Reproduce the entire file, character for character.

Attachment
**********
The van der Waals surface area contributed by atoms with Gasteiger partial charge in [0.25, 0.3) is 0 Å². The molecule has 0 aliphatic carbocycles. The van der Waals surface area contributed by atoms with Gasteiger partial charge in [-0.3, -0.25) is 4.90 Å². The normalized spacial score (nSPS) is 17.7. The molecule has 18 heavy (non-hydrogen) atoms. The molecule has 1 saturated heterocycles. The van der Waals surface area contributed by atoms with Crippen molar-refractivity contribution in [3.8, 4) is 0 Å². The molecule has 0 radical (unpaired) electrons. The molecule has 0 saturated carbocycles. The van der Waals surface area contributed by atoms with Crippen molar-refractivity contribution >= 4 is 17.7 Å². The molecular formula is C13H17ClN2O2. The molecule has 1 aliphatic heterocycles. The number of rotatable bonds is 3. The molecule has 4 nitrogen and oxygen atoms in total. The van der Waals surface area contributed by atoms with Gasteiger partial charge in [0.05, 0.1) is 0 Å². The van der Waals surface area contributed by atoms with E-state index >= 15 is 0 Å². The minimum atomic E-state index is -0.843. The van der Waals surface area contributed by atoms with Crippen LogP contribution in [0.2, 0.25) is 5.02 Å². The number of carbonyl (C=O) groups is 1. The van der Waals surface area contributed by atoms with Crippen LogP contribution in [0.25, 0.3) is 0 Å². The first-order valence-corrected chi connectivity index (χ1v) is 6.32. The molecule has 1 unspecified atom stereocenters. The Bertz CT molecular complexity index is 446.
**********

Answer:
The van der Waals surface area contributed by atoms with Gasteiger partial charge in [0.25, 0.3) is 0 Å². The molecule has 0 aliphatic carbocycles. The van der Waals surface area contributed by atoms with Gasteiger partial charge in [-0.3, -0.25) is 4.90 Å². The normalized spacial score (nSPS) is 17.7. The molecule has 18 heavy (non-hydrogen) atoms. The molecule has 1 saturated heterocycles. The van der Waals surface area contributed by atoms with Crippen molar-refractivity contribution in [3.8, 4) is 0 Å². The molecule has 0 radical (unpaired) electrons. The molecule has 0 saturated carbocycles. The van der Waals surface area contributed by atoms with Crippen molar-refractivity contribution >= 4 is 17.7 Å². The molecular formula is C13H17ClN2O2. The molecule has 1 aliphatic heterocycles. The number of rotatable bonds is 3. The molecule has 4 nitrogen and oxygen atoms in total. The van der Waals surface area contributed by atoms with Gasteiger partial charge in [0.05, 0.1) is 0 Å². The van der Waals surface area contributed by atoms with E-state index >= 15 is 0 Å². The minimum atomic E-state index is -0.843. The van der Waals surface area contributed by atoms with Crippen LogP contribution in [0.2, 0.25) is 5.02 Å². The number of carbonyl (C=O) groups is 1. The van der Waals surface area contributed by atoms with Crippen LogP contribution in [0.25, 0.3) is 0 Å². The first-order valence-corrected chi connectivity index (χ1v) is 6.32. The molecule has 1 unspecified atom stereocenters. The Bertz CT molecular complexity index is 446.